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Housing Starts, Permits a ‘Pleasant Surprise’

Positive news for housing continues to roll in to start the new decade. 

The U.S. Census Bureau reports that 1.55 million housing permits were issued in January 2020—a 9.2% increase from December 2019 and an annual increase of 17.9%. 

Single-family authorizations were 6.4% higher than the month prior at 987,000. 

An estimated 1.56 million housing starts were reported in January. While this is a 3.6% decline from December, it is a 21.4% year-over-year increase. January saw 1.001 million single-family housing starts, which is 5.9% below December 2019. 

Additionally, housing completions for the month were down month-over-month by 3.3% at 1.28 million. Housing completions were still 1.5% above the January 2019 rate of 1.26 million. 

Holden Lewis, Home and Mortgage Expert with NerdWallet, called January’s figures a “pleasant surprise” for future homebuyers. 

Builders broke ground in January with vigor. Housing starts were much higher compared to a year earlier, which is a sign that housing shortages could ease in some markets when those homes are completed,” Lewis said. “Note that I'm not saying housing shortages will end—just that they might be less bad. There were fewer housing starts in January than in December, but everyone expected that. December's pace of housing starts was the highest in 13 years."

 

“The housing market is on solid footing. Demographic demand only continues to strengthen as 4.8 million millennials turn 30 this year (approaching peak home-buying age) and low borrowing costs and a strong labor market boost purchasing power,” said Odeta Kushi, First American Deputy Chief Economist. “Finally, the other half of the equation, supply, is beginning to accelerate to keep up with the pace of household formation.”

Kushi added that permits are a “leading indicator” of future housing starts and a harbinger of things to come in 2020.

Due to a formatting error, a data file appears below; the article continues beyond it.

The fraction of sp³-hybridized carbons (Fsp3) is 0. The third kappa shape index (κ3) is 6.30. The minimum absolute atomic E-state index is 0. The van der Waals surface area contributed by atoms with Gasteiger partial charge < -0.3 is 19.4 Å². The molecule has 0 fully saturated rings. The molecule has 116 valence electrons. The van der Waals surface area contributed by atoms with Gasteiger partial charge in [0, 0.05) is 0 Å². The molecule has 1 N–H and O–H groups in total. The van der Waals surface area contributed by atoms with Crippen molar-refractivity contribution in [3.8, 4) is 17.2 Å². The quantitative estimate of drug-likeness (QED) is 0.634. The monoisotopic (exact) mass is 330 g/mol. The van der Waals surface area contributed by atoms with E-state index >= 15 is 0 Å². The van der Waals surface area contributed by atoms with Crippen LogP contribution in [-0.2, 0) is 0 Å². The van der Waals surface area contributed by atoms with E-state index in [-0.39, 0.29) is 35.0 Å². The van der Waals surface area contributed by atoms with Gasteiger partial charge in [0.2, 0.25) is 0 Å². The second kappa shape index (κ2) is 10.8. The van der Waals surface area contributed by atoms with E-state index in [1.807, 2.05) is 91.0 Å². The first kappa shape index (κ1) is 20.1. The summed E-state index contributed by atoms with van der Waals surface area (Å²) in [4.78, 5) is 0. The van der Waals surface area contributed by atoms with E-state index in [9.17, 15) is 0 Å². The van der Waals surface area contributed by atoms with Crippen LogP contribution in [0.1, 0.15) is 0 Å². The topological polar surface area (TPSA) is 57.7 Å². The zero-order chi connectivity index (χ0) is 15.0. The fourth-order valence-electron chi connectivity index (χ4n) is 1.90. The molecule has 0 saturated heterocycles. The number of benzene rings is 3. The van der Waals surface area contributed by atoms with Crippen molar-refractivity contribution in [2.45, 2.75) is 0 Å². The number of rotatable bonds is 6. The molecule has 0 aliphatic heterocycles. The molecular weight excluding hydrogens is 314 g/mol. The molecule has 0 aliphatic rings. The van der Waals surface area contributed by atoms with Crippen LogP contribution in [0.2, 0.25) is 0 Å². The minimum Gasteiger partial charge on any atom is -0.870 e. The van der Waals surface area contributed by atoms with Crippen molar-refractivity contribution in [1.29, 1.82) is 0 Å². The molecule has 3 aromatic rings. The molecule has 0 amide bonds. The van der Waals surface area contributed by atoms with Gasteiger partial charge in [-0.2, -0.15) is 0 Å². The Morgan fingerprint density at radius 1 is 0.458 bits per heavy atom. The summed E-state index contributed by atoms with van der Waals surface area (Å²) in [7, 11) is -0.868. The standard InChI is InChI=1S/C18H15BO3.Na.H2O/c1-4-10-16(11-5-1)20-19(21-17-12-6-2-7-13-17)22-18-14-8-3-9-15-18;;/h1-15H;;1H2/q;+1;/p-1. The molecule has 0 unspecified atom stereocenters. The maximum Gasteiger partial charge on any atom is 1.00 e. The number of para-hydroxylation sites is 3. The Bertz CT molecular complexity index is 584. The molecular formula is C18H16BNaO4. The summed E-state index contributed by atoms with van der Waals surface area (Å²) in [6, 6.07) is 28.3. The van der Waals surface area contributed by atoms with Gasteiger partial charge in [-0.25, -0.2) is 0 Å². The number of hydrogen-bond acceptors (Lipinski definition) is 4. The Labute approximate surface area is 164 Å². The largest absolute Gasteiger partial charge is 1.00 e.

Realtor.com’s Senior Economist George Ratiu said also pointed to the growing number of millennials set to enter the housing market as a sign of brighter days ahead. 

With growing families and shifting preferences younger buyers are looking for new homes in a market parched for affordable options,” Ratiu said. “Sunny, lower-cost markets in the South are beckoning with an attractive mix of economic growth, lifestyle amenities, and affordability. The south-bound migration is gaining steam this winter, and not just for snowbirds’ looking for respite from Arctic snows, but for buyers of all ages looking for a permanent home.”

About Author: Mike Albanese

A graduate of the University of Alabama, Mike Albanese has worked for news publications since 2011 in Texas and Colorado. He has built a portfolio of more than 1,000 articles, covering city government, police and crime, business, sports, and is experienced in crafting engaging features and enterprise pieces. He spent time as the sports editor for the "Pilot Point Post-Signal," and has covered the DFW Metroplex for several years. He has also assisted with sports coverage and editing duties with the "Dallas Morning News" and "Denton Record-Chronicle" over the past several years.
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